Graduating from Tulane University Law School in 1968, Livingston joined the law practice of David C. Treen, who would become Louisiana's first Republican congressman and governor since Reconstruction. Treen had been an active Republican in the days when the party barely existed in Louisiana, and this connection allowed Livingston to make valuable contacts in GOP circles. He was a delegate to all Republican conventions between 1976 and 2000. Between 1970 and 1976, Livingston worked for U.S. Attorney for the Louisiana's Eastern District Gerald J. Gallinghouse, Orleans Parish District Attorney Harry Connick Sr., and Louisiana State Attorney General, William J. "Billy" Guste Jr.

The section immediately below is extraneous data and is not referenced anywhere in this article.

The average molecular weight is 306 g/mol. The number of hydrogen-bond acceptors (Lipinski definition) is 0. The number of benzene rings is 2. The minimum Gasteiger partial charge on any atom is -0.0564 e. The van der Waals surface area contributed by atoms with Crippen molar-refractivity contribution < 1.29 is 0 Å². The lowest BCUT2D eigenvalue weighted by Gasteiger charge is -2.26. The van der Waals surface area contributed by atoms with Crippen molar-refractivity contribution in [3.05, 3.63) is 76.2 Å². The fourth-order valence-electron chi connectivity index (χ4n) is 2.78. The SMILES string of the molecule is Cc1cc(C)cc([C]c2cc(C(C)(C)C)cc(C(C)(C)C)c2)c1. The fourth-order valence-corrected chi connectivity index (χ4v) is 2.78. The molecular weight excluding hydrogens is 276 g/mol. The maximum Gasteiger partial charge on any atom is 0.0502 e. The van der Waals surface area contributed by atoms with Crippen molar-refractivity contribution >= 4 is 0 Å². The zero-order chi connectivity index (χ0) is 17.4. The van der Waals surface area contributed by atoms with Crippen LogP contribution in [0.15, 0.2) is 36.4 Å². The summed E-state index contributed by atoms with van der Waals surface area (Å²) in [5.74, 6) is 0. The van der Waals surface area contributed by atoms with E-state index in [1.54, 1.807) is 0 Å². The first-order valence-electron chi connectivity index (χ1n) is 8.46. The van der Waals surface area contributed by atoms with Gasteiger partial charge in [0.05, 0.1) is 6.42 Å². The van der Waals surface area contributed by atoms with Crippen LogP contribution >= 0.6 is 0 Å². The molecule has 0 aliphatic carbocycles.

Livingston resigned his position as head of the state attorney general's organized crime unit in 1976 when he won the Republican nomination for Louisiana's 1st Congressional District, encompassing roughly half of New Orleans and many of its surrounding suburbs. The seat, which had been trending Republican for some time at the national level, had opened up when 36-year incumbent Democrat and former House Armed Services Committee chairman F. Edward Hébert retired. Livingston narrowly lost to one-term state legislator Richard Tonry. Livingston was denied victory when a third-party candidate, former Sixth District Congressman John Rarick, filed as an independent in the last days of the race. Rarick, who had been one of the most conservative Democrats in Congress during his tenure, siphoned off roughly 9% of the votes cast, enabling Tonry to win with a plurality.